Sunday, May 22, 2005

Carter / Baker report has been commissioned!

Well, I finally scored a report with a national commission. The director of the Carter/Baker commission has asked me to write a report on early voting and ballot integrity in Oregon. I had a more ambitious project in mind, comparing the procedures used to maintain ballot integrity in 20 counties that have experienced rapid growth in absentee balloting in the past decade, but funding issues limits this for the time being.

The project at is stands is going to compare vote-by-mail procedures in three counties in Oregon, one urban (certainly Multnomah), one suburban (possibly Washington or Clackamas) and one rural, in an attempt to see if ballot administration issues vary by some broad county characteristics.

We also hope to collect information on undeliverable ballots (remember that all ballots arrive via USPS) and rejected signatures in all counties in Oregon. If we are able to collect this information, and attach it to county statistics, it provides further leverage on the question of ballot administration and county type.

So a lot of work to be completed in just three weeks!

No Excuse absentee balloting recommended in PA

Courtesy of Stephen Medvic's "On The Hustings" blog, the Pennsylvania Election Reform Task Force has recommended no-excuse absentee balloting in PA.

Postal Voting in the UK: Update

Courtesy of Rick Hasen, the BBS reports that the UK "Election watchdog" has come out against all postal voting.

It's important to realize that the Commission's report does not come out against postal voting as an alternative mode of ballot return, but argues that precinct voting must remain the "foundation" of the UK system.

There is also a nice set of recommendations for making sure that ballot integrity is maintained via postal voting. Do counties in the US allowing no-excuse absentee ballots follow the same set of protocols? It's not at all clear.

Friday, May 20, 2005

Oregon votes to limit "unofficial" ballot boxes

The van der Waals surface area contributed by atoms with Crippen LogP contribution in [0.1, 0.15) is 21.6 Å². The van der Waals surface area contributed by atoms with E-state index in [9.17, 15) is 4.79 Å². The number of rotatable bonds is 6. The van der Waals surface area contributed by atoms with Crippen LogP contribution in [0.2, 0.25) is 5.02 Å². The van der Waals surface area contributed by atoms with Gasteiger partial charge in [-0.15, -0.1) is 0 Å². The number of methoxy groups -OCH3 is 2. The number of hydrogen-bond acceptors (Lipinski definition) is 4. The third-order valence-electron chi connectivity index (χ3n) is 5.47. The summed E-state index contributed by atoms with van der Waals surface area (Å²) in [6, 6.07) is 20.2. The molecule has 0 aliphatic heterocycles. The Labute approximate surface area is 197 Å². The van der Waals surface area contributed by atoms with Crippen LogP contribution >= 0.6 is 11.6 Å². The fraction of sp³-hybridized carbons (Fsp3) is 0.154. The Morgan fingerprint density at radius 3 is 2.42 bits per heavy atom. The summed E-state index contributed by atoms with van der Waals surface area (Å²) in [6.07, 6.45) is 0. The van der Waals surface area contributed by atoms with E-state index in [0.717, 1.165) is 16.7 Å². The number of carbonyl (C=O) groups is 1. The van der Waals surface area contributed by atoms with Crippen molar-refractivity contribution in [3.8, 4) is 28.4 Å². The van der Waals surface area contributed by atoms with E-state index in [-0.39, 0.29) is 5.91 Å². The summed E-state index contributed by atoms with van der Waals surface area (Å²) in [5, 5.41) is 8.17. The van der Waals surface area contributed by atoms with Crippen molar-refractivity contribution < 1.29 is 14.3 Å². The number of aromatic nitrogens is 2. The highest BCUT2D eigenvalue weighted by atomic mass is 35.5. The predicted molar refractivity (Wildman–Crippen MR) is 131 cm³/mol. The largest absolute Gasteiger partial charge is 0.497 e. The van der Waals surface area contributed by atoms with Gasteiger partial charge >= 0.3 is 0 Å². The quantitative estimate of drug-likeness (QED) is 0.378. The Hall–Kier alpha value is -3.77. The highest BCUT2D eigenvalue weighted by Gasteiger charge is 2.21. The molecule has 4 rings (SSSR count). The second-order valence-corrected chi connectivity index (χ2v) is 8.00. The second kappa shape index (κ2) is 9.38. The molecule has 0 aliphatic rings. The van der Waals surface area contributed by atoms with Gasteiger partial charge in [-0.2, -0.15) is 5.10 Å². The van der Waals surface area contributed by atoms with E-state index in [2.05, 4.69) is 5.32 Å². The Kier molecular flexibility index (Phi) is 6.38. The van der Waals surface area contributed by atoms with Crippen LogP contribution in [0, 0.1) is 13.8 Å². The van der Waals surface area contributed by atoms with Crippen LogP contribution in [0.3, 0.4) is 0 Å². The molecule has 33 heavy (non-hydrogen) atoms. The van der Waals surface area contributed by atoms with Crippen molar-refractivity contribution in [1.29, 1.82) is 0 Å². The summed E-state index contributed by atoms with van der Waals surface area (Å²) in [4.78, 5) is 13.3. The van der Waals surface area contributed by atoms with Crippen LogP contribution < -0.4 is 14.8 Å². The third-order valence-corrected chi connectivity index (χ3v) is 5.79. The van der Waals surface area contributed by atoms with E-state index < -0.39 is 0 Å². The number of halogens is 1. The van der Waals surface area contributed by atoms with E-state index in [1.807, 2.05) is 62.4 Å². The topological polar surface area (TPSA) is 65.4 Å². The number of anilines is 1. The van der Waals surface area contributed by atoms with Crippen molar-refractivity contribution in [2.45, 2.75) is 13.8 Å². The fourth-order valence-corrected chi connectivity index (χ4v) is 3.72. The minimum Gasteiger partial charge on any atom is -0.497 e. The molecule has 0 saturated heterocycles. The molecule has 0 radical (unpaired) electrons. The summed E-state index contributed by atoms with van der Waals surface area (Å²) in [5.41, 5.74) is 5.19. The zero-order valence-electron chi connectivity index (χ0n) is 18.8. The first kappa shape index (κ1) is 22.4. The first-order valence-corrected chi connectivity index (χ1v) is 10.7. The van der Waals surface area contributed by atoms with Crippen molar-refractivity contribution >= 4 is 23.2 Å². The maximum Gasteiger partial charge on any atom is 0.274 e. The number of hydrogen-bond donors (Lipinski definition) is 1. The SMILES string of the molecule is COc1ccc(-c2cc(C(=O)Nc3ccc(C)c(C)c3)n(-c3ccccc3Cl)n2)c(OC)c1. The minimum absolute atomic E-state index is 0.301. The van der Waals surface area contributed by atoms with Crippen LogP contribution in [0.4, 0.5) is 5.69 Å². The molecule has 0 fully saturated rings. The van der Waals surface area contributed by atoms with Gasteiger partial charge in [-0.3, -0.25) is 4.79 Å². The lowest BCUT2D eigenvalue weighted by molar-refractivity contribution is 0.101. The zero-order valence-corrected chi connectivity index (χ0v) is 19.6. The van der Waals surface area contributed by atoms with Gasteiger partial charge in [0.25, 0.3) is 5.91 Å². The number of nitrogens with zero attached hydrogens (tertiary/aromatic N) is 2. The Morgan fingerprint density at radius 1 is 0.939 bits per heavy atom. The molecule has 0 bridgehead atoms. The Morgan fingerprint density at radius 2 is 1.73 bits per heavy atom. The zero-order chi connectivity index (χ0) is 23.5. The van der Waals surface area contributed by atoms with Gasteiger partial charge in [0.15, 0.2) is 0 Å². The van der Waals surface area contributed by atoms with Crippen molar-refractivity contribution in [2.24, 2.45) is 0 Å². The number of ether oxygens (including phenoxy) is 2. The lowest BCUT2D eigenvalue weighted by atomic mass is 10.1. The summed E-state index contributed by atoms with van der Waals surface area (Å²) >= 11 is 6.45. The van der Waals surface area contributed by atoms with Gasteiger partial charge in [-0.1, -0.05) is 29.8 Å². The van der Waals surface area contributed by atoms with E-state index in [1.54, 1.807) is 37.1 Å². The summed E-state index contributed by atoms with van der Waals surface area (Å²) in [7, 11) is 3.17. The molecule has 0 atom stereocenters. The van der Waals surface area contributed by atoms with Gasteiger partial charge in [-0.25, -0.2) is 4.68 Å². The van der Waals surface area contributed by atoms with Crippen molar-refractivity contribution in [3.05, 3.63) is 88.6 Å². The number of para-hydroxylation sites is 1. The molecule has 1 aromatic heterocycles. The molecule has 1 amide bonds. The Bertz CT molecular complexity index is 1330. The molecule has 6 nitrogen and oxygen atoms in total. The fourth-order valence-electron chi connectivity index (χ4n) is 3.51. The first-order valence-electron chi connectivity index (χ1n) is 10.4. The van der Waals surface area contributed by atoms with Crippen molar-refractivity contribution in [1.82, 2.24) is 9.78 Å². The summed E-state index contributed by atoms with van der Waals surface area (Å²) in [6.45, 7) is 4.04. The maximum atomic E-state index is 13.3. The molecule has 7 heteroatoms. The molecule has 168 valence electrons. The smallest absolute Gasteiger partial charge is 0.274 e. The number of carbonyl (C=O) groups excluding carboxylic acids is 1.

The Oregon House passed HR 3090 bill that would outlaw "unofficial" ballot boxes and otherwise increase ballot security (requiring ballot boxes to be locked down, to have official clerks always on duty, etc). Interestingly, the bill explicitly does not outlaw candidates from collecting ballots and delivering them for you.

Previously, it was not illegal in Oregon for non-candidate groups to go door to door and collect ballots or to set up "unofficial" ballot boxes (like the one shown below).

Thursday, May 12, 2005

Faculty hell month

Well I've been out of commission for a while, engaged in the Reed faculty version of hell. At the beginning of April, we receive copies student theses -- 50-100 page documents in a variety of states of completion (we only receive theses for which we are the advisor or first reader). According to norms, we are supposed to read and comment on these documents within a week, so that the students can produce the finished product by the end of April.

Then at the end of April, another stack of documents arrive. This time, *all* theses appear, not just advisor/first reader, but second and "outside." This year, it totalled about 1000 pages on my desk on April 29th, with hearings to begin May 2nd.

To top it off, I received an invitation to conduct research for the Carter/Baker commission. I've been struggling to come up with a research design that is sufficiently detailed for the commission but that can also be completed within 30 days.

Fun fun fun!

A new map

Here is a much improved (and almost complete!) map of early voting rates in 2004. (EDITED May 25th: Map now complete)

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